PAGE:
The global supply chain faced most of the same threats last year, but also confronted some growing risk around mergers and acquisitions. A comparative analysis of supply chain events in 2016 indicates that more frequent, low-impact events are not only the majority of supply chain incidents, but also should be as highly prioritized as the more disruptive ones, according to a new supply chain event report from Resilinc. The annual report also reveals that mergers and acquisitions accounted for the majority of EventWatch bulletins in 2016, representing 20 percent of all bulletins.
Resilinc’s EventWatch annual report is based on the company’s supplier intelligence big data repository that includes risk information from more than 90,000 supplier sites. This represents more than 1.8 million parts in the supply chain across four main segments – life sciences, automotive, high tech and other (including freight, natural resources, oil & gas, etc.).
“2016 saw a higher frequency of low impact disruption events over the previous year,” said Shahzaib Khan, director of EventWatch at Resilinc, in a statement. “Business-related events such as mergers & acquisitions, business sale and reorganization/management change were the most common events notified.”
However, earthquakes resulted in the biggest impact on supply chains. “The earthquakes that impacted southern Taiwan and Japan in the first half of the year, and the bankruptcy declaration of Hanjin Shipping caused considerable disruptions to global supply chains,” stated Khan.
By analyzing nearly 1500 unique supply chain notifications and alerts last year through its EventWatch 24x7 global event monitoring, alert and analysis service, the company ranked the top five events by estimating the aggregate revenue impact on manufacturers across the supply chain. All five of the top events occurred in Asia-Pacific and are related to natural causes. The ranking provides estimates of revenue impact, average site time-to-recovery (TTR), the number of parts affected and the number of sites affected.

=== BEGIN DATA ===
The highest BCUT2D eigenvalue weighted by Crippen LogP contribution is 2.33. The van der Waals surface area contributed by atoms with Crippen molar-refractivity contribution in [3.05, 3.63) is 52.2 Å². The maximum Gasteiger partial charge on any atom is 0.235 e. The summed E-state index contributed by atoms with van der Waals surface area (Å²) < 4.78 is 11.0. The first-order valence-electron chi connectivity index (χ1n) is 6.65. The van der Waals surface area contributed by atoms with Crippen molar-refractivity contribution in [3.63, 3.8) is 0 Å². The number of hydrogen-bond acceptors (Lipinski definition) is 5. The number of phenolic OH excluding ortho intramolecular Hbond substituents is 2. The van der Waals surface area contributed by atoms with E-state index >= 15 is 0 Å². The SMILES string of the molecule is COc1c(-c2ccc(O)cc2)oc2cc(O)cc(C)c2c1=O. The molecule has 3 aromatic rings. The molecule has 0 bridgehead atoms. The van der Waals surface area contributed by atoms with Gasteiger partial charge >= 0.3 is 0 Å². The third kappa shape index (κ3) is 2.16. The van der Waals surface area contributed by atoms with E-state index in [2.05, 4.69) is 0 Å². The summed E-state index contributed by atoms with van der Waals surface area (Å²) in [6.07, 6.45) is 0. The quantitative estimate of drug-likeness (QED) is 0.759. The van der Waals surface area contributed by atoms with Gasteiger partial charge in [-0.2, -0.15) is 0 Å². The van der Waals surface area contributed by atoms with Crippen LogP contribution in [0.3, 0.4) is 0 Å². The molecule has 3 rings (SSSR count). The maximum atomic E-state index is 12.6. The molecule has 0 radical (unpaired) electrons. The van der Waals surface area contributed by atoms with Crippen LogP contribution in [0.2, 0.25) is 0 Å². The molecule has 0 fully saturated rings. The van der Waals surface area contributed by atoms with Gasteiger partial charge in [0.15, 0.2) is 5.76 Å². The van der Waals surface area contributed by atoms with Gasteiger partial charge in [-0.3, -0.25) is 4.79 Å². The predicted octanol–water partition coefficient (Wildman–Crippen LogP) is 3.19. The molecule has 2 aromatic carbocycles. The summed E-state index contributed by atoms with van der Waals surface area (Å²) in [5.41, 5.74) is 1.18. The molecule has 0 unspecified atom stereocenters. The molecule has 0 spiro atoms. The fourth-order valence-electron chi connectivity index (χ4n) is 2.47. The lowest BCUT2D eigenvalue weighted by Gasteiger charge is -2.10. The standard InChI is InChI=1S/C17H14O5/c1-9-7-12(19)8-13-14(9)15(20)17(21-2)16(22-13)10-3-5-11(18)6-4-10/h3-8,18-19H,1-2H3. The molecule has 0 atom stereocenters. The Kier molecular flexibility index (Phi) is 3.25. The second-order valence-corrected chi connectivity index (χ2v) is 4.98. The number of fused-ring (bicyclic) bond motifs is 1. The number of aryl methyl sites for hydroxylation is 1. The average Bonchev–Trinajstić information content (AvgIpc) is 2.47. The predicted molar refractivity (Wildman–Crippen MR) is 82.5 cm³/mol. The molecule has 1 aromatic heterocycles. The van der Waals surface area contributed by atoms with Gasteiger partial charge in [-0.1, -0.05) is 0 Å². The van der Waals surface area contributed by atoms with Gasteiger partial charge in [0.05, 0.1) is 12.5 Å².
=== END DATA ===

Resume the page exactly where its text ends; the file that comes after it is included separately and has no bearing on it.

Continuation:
Interestingly, the majority of supply chain events in 2016 occurred in North America, overtaking Asia.
The top 5 events of 2016 were:
- A 6.4 magnitude earthquake in Taiwan, February
- A series of earthquakes in Japan, April
- Typhoon Haima which hit Taiwan, China and the Philippines
- Typhoon Napartak
- Typhoon Megi, which both affected parts of Taiwan and China.
The analysis also looks at 2016 incidents by risk type, industry, geography, severity, and seasonality and compares the data to findings in 2014 and 2015. As an example, despite an increase in the total number of factory fire events notified in 2016, these types of events dropped slightly from 17 percent in 2015 to 13 percent in 2016, falling to the 2nd position for the first time.
The report also finds that the number of events for reorganization/management change rose from 0.4 percent in 2015 to seven percent in 2016, and earthquakes rose from the fifth position in 2015 to number four this year.
What’s different about this report from others in the market is that “it is driven by data collected from thousands of companies, and focuses on impacts to specific brands, suppliers, sites, and parts, based on a calculation of value-at-risk for manufacturers and incorporates confirmation of impact to supply chain operations,” according to the company.
Looking ahead, Resilinc believes that two important changes in 2016 – Brexit and the election of Donald Trump as the president of the U.S. – may potentially have medium- to long-term impacts on the supply chain. In the U.S. the impact will be around policy changes that include TPP, import taxes on products from China or Mexico, NAFTA and corporate taxes, according to the report.
“While the impact to supply chains worldwide is not yet known or realized, these 2016 developments have the potential to change the makeup of global supply chains in the years to come,” the company said.